A Mighty Fortress Is Our God

Martin Luther, 1529; translated by Frederick H. Hedge, 1853
Addressed to one another
A mighty fortress is our God,Ps. 46:1, 7
   a bulwark never failing;
our helper he amid the floodPs. 32:6; 46:3; 69:14; 124:4; Rev. 12:15–16
   of mortal ills prevailing.
For still our ancient foeJohn 8:44; Rev. 12:9
doth seek to work us woe;1 Pet. 5:8; Rev. 12:12, 17
his craft and pow’r are great;Dan. 8:24–25
and armed with cruel hate,
   on earth is not his equal.1 John 5:19
Did we in our own strength confide,Eph. 2:9; Phil. 3:3
   our striving would be losing;Ps. 146:3
were not the right man on our side,1 John 5:18
   the man of God’s own choosing.
Dost ask who that may be?Ps. 24:10
Christ Jesus, it is he,
Lord Sabaoth his name,
from age to age the same,
   and he must win the battle.Col. 2:15
And though this world, with devils filled,
   should threaten to undo us,
we will not fear, for God hath willedNeh. 4:14
   his truth to triumph through us.
The prince of darkness grim,Eph. 6:12
we tremble not for him;
his rage we can endure,Eph. 6:16
for lo! his doom is sure;John 16:11; Rev. 20:10
   one little word shall fell him.Rev. 12:11
That Word above all earthly pow’rs,John 14:30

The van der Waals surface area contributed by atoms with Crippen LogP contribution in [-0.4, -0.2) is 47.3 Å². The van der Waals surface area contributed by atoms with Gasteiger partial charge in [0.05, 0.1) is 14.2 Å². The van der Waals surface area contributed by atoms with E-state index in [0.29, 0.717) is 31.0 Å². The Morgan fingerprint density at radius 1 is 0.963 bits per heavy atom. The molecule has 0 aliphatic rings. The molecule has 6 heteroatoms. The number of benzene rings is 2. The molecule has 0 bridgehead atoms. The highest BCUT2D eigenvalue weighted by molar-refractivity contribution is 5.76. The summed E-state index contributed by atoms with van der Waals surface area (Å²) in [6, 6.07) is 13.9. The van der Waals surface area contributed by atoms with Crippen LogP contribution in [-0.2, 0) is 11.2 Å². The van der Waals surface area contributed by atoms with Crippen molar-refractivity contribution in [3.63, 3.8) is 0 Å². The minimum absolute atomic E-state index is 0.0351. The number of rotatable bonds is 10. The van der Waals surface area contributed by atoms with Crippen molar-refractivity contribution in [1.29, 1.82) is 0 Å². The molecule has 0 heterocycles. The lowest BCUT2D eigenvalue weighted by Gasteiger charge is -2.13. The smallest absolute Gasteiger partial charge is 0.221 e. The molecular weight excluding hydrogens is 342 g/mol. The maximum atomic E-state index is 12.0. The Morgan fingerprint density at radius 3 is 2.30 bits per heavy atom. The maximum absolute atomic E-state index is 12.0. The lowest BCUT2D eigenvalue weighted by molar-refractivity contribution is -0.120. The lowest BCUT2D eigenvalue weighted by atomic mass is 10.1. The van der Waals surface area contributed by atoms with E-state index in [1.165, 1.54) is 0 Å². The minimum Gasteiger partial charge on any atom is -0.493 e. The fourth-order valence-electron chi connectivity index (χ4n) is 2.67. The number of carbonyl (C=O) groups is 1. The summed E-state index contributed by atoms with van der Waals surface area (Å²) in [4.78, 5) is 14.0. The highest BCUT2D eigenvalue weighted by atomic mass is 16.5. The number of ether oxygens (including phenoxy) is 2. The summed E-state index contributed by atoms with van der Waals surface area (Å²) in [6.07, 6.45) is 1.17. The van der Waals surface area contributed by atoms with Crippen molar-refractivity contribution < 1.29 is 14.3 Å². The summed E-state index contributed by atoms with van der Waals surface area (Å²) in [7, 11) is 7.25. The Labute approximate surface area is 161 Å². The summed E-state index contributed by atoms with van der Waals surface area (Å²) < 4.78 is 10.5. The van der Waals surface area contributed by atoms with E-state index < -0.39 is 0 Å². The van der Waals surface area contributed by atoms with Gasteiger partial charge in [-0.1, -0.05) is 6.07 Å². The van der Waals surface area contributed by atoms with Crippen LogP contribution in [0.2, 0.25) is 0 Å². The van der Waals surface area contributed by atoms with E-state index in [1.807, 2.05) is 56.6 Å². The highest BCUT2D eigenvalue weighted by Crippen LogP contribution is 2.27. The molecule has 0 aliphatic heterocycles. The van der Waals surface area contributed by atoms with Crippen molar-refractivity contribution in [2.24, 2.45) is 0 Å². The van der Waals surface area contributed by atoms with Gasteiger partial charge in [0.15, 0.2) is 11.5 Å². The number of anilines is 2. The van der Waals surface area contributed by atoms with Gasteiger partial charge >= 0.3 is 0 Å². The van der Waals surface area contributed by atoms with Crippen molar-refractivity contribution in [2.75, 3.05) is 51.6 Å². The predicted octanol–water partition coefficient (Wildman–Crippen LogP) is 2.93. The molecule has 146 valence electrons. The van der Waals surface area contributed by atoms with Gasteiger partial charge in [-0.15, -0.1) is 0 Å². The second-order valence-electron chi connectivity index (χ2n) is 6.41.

no thanks to them, abideth;
the Spirit and the gifts are oursEph. 1:3–14
   through him who with us sideth.
Let goods and kindred go,Matt. 19:29; Luke 12:33
this mortal life also;Matt. 16:25
the body they may kill:Matt. 10:28
God’s truth abideth still;2 John 1:2
   his kingdom is forever.Ps. 45:6

The alphabetical ordering of hymn studies on this website allows us to begin where it all started: with Martin Luther—the first great composer of congregational songs—and with his most beloved poem and his most beloved tune. Whatever else one might think about this song, it must be admitted that the practice of congregational singing began powerfully, with bold imagery—and with a rhythm and sense that can jolt complacent singers. Those who bathe in these headwaters find them bracing. No hymn subsequently written has treated the realities of spiritual warfare more unabashedly or more honestly.

It must also be admitted, however, that Frederick Hedge’s English syntax (at least in the first two stanzas) threatens to buckle under the pressures of translation. In any lesser hymn, a clause as convoluted as “our helper he amid the flood of mortal ills prevailing” (meaning, “he is our helper, prevailing amid the flood of mortal ills”) would disqualify it from the congregation’s repertoire. As it is, the strengths of this song compensate for its infelicities, of which everybody can make good sense with just a little help from the pulpit. Then, in stanzas three and four, the syntax straightens out to parallel nicely the poem’s progression of thought from adversity to victory.